Washington — Dr. Scott Gottlieb, former head of the Food and Drug Administration, said Sunday that the newreported last week is likely already in the United States, but said the federal government is better positioned to detect cases of the new strain than it was a year ago.
"It's almost definitely here already, just looking at the number of cases coming off planes this weekend. It's almost a certainty that there have been cases that have gotten into the United States," Gottlieb said in an interview with "Face the Nation." "We're in a much better place now than we were a year ago when B.1.1.7 first arrived, or even when Delta first arrived. We are sequencing about a hundred thousand cases a week, which is very good. It's about 20% of all the diagnosed cases. CDC is also going to set up this week a new surveillance system specifically for this variant."
First reported by South Africa to the World Health Organization last Wednesday, the Omicron strain was classified as a "variant of concern" in part because of its high number of mutations and some initial evidence it carries a higher degree of infection than other strains. Cases have been reported in Belgium, Israel, Hong Kong and Britain, but no cases of the new variant have been identified in the U.S. as of yet, according to the Centers for Disease Control and Prevention.
While Gottlieb said it's likely there are cases of the Omicron variant already in the U.S., he noted public health officials may be overestimating its prevalence, in part because South Africa could be exhibiting a surge indriven by the Delta variant after relaxing mitigation measures.
"This probably isn't that prevalent around the world," he said. "I would still exercise the same cautions as before. I think the biggest risk to travelers right now is that given the uncertainty around the world and the fact that countries are reacting so briskly, if you do end up being positive overseas, you could find yourself stuck in a very onerous quarantine relative to where we were maybe one or two weeks ago, because I think countries are behaving with no frills right now and trying to control the spread of this new variant, and they're taking pretty drastic measures in certain cases."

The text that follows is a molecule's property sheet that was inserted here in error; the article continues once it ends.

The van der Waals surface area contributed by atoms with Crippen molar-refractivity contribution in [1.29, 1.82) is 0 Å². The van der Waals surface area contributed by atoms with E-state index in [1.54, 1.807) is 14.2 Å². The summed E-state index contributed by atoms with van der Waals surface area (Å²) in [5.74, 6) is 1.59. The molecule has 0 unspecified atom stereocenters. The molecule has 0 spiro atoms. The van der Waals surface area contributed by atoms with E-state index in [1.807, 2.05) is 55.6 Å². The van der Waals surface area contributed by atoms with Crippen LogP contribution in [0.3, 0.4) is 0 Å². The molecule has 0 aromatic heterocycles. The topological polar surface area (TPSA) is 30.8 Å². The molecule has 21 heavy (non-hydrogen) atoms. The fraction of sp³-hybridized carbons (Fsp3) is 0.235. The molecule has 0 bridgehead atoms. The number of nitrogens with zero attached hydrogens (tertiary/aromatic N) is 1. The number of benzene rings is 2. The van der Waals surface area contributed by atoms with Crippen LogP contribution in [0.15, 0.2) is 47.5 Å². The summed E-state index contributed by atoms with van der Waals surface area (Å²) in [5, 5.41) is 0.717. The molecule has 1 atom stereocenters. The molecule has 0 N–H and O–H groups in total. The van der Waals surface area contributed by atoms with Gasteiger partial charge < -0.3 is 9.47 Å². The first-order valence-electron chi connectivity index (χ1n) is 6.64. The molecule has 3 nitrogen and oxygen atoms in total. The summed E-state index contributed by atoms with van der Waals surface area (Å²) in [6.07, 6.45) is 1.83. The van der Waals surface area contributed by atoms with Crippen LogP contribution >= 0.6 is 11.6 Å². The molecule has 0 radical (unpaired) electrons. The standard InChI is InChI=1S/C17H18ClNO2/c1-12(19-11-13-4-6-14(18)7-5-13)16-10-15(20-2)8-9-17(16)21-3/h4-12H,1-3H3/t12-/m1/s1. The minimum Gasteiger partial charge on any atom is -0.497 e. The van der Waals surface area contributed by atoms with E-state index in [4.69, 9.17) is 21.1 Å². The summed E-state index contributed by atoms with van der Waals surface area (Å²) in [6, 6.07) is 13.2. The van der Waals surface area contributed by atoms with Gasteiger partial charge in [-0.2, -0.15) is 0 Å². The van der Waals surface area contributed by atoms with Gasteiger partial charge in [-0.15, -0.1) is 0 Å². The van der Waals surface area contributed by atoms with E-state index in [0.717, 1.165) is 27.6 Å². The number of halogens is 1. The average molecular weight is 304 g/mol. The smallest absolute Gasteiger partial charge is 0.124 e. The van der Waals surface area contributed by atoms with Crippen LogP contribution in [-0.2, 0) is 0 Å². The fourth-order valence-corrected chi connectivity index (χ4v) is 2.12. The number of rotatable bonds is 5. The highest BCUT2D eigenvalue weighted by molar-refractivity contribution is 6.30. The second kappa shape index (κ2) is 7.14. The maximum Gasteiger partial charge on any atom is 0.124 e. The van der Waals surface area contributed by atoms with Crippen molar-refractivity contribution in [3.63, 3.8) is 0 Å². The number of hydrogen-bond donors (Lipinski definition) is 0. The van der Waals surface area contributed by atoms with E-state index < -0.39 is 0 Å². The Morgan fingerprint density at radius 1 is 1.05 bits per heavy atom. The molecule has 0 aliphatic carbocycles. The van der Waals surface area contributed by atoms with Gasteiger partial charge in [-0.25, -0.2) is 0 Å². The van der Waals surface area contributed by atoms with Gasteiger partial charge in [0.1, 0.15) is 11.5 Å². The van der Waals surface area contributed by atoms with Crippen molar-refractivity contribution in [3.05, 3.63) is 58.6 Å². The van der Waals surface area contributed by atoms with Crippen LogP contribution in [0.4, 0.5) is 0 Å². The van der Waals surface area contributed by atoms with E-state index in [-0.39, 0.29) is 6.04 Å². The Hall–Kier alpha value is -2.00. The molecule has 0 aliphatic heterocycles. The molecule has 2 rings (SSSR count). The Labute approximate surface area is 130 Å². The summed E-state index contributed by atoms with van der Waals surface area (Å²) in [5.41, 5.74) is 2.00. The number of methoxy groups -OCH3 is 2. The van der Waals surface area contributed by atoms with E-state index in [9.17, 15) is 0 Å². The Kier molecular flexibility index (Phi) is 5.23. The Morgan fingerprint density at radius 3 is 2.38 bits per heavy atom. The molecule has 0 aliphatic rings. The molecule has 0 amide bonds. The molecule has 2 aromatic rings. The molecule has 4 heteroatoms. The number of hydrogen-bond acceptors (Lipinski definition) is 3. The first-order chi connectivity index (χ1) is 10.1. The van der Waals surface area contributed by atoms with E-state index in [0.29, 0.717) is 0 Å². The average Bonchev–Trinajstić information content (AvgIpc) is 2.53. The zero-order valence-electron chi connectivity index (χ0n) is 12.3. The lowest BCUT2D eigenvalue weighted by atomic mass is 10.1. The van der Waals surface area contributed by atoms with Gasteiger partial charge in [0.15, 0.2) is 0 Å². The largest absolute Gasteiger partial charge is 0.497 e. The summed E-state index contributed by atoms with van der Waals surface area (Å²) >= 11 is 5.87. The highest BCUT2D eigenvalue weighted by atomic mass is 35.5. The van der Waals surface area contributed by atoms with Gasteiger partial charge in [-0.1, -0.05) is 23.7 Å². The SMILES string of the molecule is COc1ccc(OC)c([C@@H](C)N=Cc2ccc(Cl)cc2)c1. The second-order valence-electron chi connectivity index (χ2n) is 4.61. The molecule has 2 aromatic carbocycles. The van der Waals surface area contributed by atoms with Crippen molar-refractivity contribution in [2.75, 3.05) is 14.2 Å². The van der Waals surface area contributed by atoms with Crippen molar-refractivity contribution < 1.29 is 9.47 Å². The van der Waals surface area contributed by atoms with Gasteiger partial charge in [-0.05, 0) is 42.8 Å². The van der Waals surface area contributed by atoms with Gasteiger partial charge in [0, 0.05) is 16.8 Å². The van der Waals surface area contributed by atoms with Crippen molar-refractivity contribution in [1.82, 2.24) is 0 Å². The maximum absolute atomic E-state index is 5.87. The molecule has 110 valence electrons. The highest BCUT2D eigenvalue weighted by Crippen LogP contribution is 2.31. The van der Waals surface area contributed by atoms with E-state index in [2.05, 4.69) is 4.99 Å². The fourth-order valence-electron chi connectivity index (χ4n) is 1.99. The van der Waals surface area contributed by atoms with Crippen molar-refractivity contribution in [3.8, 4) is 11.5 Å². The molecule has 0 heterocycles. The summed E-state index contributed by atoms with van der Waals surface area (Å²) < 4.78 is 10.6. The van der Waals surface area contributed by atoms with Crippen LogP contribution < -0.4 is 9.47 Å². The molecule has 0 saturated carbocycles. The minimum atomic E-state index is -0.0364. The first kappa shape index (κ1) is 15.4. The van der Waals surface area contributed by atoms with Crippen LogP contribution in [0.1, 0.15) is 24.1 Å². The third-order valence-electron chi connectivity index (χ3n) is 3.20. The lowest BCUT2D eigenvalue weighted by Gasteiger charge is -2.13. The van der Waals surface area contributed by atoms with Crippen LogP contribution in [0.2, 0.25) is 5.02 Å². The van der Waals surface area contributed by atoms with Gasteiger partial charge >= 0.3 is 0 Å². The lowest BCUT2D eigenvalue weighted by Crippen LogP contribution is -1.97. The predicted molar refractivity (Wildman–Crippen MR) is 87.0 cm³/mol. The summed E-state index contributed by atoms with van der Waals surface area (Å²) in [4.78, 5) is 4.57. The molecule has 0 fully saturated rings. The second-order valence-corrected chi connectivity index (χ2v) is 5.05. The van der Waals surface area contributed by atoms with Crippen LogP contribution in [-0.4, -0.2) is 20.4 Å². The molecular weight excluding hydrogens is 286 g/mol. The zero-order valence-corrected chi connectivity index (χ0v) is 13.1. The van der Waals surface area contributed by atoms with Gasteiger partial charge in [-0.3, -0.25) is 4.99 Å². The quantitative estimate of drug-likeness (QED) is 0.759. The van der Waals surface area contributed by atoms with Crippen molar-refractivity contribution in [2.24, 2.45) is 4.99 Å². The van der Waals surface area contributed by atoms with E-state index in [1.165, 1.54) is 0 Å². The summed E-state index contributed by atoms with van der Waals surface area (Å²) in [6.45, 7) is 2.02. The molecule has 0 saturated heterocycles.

Emergence of the Omicron variant has, with many countries enacting new restrictions on travel from southern Africa. President Biden on Friday announced the U.S. would be on eight countries beginning Monday as part of its efforts to mitigate the spread of the new variant.
Gottlieb, though, said the travel restrictions are "very punitive" and could disincentivize other nations from sequencing and reporting new coronavirus strains, as South Africa did to the World Health Organization.
"We could have accomplished a lot of what we're seeking to accomplish with these restrictions, perhaps by increasing requirements on travelers, requiring that they be vaccinated and also have a negative PCR test in the last 24 hours," he said. "You know, these kinds of restrictions are going to reduce introductions that could buy us perhaps a couple of weeks, but we didn't need the close off travel. And unfortunately, we're punishing South Africa for doing the right thing."
Though detection of the Omicron variant has sparked worldwide concerns, Gottlieb said there is anecdotal evidence it's causing mild illness, and pointed to three key questions about the strain: is it more virulent, does it escape immunity and does that escape from immunity increase transmissibility?
"If someone who's been infected with Delta is well-protected from this and someone who is fully boosted is also well protected from this, that could be a pretty good backstop from this becoming really epidemic in the United States," he said.
Scientists working on vaccines, Gottlieb said, have a "pretty good degree of confidence" that three full doses of COVID-19 vaccines are going to be "fairly protective" against the new strain.
Vaccines are reported to be widely available in South Africa, and Gottlieb, who serves on the board of Pfizer, said the company and Johnson & Johnson have been told to stop shipments to the country as it works to distribute its supply.
Of the 30 million doses of Pfizer's COVID-19 vaccine sent to South Africa, 19 million have been administered, he said.
for more features.